Sunday, 2 February 2014

Monday blog: Playing games in other worlds

Currently reading: The Subtle Knife - Philip Pullman
Reading next: The Amber Spyglass - Philip Pullman
Writers' Bureau course progress: Assignment 2 in progress
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When I'm not writing or have become so jaded that writing becomes a problem I like to kick back with a good video game. But not one of those mindless shooters you see on the old TV box, no, I prefer something with a little more imagination. Story based video games are my favourite and there are some real fine examples such as The Last of Us and Bioshock: Infinite which provide interactive story driven experiences well on par with any action blockbuster or moody thriller you might see in the cinema. But sometimes I need something slightly different, something that still allows me to be creative, even away from my writing.

One of my favourites is a game called The Elder Scrolls V: Skyrim, the latest instalment in a long-running series of  computer games in the RPG genre. RPG stands for Role Playing Game and although they differ between franchises the main component of an RPG is a highly customisable character and dynamic progression system. Basically you can choose who your character will be and have full control over their actions and development.



The name Skyrim refers to the world in which you play, a massive region of diverse landscapes ranging from Arctic-style tundra, towering mountain peaks, swamped marshlands and dense forest. There are settlements, cities and camps all filled with their own individual inhabitants, each with a tale to tell and some with a quest to complete. During the time of the game there is a civil war on the brink of eruption between the native Nords and the Imperial Empire who wish to claim back the land, although it's not as straight forward as that.

As mentioned before the beauty of this genre of game is the ability to be exactly who you want to be. Skyrim offers a variety of races which are commonplace within the Elder Scrolls series. But beyond that you can choose whether you want to be a mighty warrior, agile archer or perhaps a powerful mage. But even then the customisation doesn't end there, the people you meet will offer various ways to complete their quests. Want to be a paragon of virtue who helps everyone with a smile? Sure. How about a dastardly thief that steals from shops and then sells it back to its owner without them ever knowing? No problem. Perhaps you would rather spend your days honestly, denouncing violence and gathering ingredients instead to potions and turn a profit by selling your wares? Equally valid.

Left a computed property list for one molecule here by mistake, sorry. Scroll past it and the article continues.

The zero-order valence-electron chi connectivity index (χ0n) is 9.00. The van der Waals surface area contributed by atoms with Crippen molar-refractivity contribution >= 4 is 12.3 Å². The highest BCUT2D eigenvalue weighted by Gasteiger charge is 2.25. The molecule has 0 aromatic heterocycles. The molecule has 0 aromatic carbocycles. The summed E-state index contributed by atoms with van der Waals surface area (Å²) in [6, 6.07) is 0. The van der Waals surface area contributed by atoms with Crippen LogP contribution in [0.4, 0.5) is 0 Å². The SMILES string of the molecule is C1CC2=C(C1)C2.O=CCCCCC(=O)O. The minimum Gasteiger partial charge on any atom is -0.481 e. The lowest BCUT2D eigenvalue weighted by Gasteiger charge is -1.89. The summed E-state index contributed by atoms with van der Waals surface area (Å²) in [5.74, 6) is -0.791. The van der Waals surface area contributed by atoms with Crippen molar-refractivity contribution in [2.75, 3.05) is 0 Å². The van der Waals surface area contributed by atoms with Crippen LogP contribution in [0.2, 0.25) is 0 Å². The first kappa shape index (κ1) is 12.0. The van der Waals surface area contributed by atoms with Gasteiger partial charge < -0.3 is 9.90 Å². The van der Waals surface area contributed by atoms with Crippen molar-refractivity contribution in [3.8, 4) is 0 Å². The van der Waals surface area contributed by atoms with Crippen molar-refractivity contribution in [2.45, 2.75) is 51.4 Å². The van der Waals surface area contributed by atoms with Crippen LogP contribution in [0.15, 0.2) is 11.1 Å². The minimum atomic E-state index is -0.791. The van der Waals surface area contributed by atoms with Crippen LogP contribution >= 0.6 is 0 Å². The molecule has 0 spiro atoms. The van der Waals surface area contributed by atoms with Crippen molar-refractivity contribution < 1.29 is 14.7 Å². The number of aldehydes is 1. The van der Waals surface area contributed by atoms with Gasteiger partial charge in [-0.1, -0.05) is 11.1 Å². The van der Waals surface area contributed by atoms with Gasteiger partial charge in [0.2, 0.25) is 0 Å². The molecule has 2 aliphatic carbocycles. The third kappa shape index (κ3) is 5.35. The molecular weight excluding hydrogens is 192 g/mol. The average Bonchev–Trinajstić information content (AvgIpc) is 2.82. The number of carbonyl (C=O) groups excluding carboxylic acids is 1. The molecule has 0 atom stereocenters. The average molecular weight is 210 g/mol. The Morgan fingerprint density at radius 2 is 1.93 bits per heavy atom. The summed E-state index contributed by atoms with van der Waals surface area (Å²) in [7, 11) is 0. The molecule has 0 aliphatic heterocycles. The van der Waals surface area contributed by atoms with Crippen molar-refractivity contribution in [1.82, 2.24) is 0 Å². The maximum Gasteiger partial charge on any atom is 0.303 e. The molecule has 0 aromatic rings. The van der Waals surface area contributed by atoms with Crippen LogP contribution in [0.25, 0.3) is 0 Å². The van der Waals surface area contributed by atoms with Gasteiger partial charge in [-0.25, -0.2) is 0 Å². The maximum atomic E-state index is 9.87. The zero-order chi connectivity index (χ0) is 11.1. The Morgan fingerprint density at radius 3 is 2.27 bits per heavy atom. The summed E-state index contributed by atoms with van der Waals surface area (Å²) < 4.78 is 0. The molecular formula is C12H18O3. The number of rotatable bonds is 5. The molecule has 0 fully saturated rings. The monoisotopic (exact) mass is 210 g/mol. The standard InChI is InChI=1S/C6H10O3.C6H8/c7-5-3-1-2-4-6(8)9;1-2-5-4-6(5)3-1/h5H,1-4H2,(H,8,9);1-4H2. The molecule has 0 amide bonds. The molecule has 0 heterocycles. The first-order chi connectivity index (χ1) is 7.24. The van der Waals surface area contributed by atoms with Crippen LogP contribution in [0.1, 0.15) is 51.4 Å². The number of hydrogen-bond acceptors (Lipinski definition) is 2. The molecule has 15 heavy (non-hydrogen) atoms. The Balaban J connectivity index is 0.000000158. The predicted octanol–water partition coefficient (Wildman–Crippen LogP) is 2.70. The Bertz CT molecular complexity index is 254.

Of course there's a main questline which involves dragons and saving the world but why bother with that when there's so much to discover in the world at large? The game is incredibly free-form, never pushing you into a single option. Part of the role-playing experience is to create your character, both in the game and also in your mind, and playing out this experience as that character would. Random encounters mean that even when you're deep in the wilds you'll never be bored... or safe. Anything from wolfs and trolls to vampires and mammoths are out to get you unless you stay on your toes. Stumble across an old ruin or cave? Perhaps there's loot inside, or a mystery to solve surrounding an ancient artefact. Honestly the list is nearly endless.



So with some many options, character possibilities and encounters you can never have one play-through the same as the next. This makes Skyrim a perfect canvas for inspiration and is a place that I have been returning to ever since the game was released in November 2011. Now if you don't mind I think there's a dungeon that's in need of delving...

This is Frisk,
signing off.

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